LOUISVILLE, Ky. — Right now, 502 Hemp and Wellness sells CBD products. If the state legislature approves House Bill 136, which would legalize medical marijuana for certain conditions, Dee Dee Taylor would love to start selling medical marijuana products as well.

What You Need To Know

  • Dee Dee Taylor, a CBD store owner, would like to sell medical marijuana product if it were to become legal in Kentucky

  • HB 136 would legalize medical marijuana for certain conditions

  • A similar bill cleared the House in 2020, but died in the Senate

  • Sen. Whitney Westerfield, a previous opponent of medical marijuana, just voiced support for it this week

She has followed the attempts to legalize medical marijuana in Kentucky over the years and is cautiously optimistic it could happen in the 2022 General Assembly.

“I want to be hopefully optimistic it will pass this year, but I am also a realist and know how these things play out. I am all for it obviously for many, many reasons. It needs to happen. I just worry it is still not going to pass the Senate,” said Taylor, the 502 Hemp and Wellness founder and CEO.

This week, a key player, Republican Sen. Whitney Westerfield, who chairs the Senate Judiciary Committee, endorsed HB 136, which would legalize medical marijuana for certain conditions. Sen. Westerfield had previously opposed medical marijuana. 

“I continue to have concerns about the risk of increased access to marijuana, particularly among youth and young adults whom it remains a recreational and gateway drug. I also have concerns about the precedent we’re setting by ignoring federal law. However, I’ve heard too many stories, in my district and out, from those long suffering and their loved ones left behind, that marijuana brought comfort and relief when nothing else worked,” Sen. Westerfield said in a statement shared on Twitter.

Historically, the state House had seemed more keen to it as the Chamber passed a medical marijuana bill in 2020, but it stalled in the Senate that year. With the support of Sen. Westerfield, bill sponsor Rep. Jason Nemes (R-Louisville) said he feels more people in the Senate are coming around to the idea.

“I think as people talk more to their constituents, they are more open to the issue,” Rep. Nemes said. “And they see many other states, including very conservative and southern states, adopt medical marijuana and the world doesn’t end; that opens more eyes that weren’t open before.”

Every business owner has a story about why they got started. For Taylor, 502 Hemp and Wellness started from her personal journey helping her husband, John Taylor. For years, he was having two to four seizures per month.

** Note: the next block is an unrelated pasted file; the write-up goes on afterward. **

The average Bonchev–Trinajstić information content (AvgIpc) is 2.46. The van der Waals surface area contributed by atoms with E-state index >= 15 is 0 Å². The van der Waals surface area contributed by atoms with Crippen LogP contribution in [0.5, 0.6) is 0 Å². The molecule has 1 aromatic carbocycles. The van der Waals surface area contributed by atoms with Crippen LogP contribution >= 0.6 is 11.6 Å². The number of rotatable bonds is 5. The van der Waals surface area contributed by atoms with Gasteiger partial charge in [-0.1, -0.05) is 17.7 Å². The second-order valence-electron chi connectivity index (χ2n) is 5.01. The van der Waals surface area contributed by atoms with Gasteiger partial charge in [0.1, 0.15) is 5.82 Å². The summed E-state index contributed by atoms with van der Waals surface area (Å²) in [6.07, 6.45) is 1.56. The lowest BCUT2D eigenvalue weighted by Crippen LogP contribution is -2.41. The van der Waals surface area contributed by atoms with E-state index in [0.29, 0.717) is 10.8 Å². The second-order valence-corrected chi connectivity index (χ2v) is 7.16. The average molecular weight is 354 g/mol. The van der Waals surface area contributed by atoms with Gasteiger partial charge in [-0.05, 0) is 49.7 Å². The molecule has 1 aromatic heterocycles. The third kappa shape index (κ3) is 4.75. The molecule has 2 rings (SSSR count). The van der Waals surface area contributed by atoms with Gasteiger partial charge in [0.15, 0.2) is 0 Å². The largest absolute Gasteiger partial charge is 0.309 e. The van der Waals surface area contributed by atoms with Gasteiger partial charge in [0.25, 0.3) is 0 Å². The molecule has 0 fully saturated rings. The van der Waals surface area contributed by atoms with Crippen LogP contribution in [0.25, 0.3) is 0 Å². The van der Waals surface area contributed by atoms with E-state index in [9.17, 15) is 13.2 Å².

“If you’ve never seen someone have a seizure, I pray you don’t have to. They’re horrific,” she said. “They had him on up to 28 pills a day. The pills, the prescription pills, were killing him. We had to find a safe alternative.”

She said he turned to CBD oil. Soon after using that, he had five seizure-free years. In 2014, he became one of the first licensed processors in the state. Taylor got into the business not long after, stocking her shelves with many of her husband’s products.

“I feel like this is my calling to help others with good hemp products,” she said.

One of her employees, Beth Pinotti, was working as a registered nurse before joining the team. 

“I was looking for a way to help people with more holistic medicine. Learning about CBD was amazing,” Pinotti said.

They have been paying close attention to this legislative session as Taylor would like to stock her shelves with medical marijuana products in addition to her current CBD selection should medical marijuana become legal in Kentucky. 

House Bill 136 would apply to a few conditions. One of them would be cancer. Wanting to find more solutions for cancer patients was a driving factor behind Pinotti coming to 502 Hemp and Wellness.

“I’ve had a lot of losses in my family with cancer and friends and so forth. Having this product as an alternative seems to help cancer patients through chemotherapy, with nausea and appetite stimulation,” Pinotti said. “It’s always been that way, but we weren’t allowed to even access this for those purposes.”

The other conditions included in HB 136 are epilepsy, multiple sclerosis and chronic pain. Post Traumatic Stress Disorder could be added.

”I have PTSD veterans who use these products. It helps them with the everyday struggle of just getting out of the bed for what they’ve seen and done and have had to do,” Taylor said.

While Taylor would like to see medical marijuana legalization in Kentucky, she has concerns about challenges that could come along with trying to sell it.

“I would love to be able to sell those products. My fear is they would make the licensing so expensive I wouldn’t be able to afford it or there will be so much red tape and hoops you have to jump through to get it,” said Taylor.

Under the current wording of HB 136, it would cost a store owner like her at least $10,000 to get licensed as a dispensary. More details regarding licensing fees can be found in the full bill text.

If someone were to want to buy medical marijuana, they would need a patient card, which would cost $60 based on current wording of the bill.

“We also have to worry about banking issues. We would not be able to take credit cards anymore,” Taylor said.

Marijuana is still illegal under federal law. That means stores that sell it, even in states where it is legal, have to use cash. The Safe Banking Act aims to change that across the country, but it is not yet a law.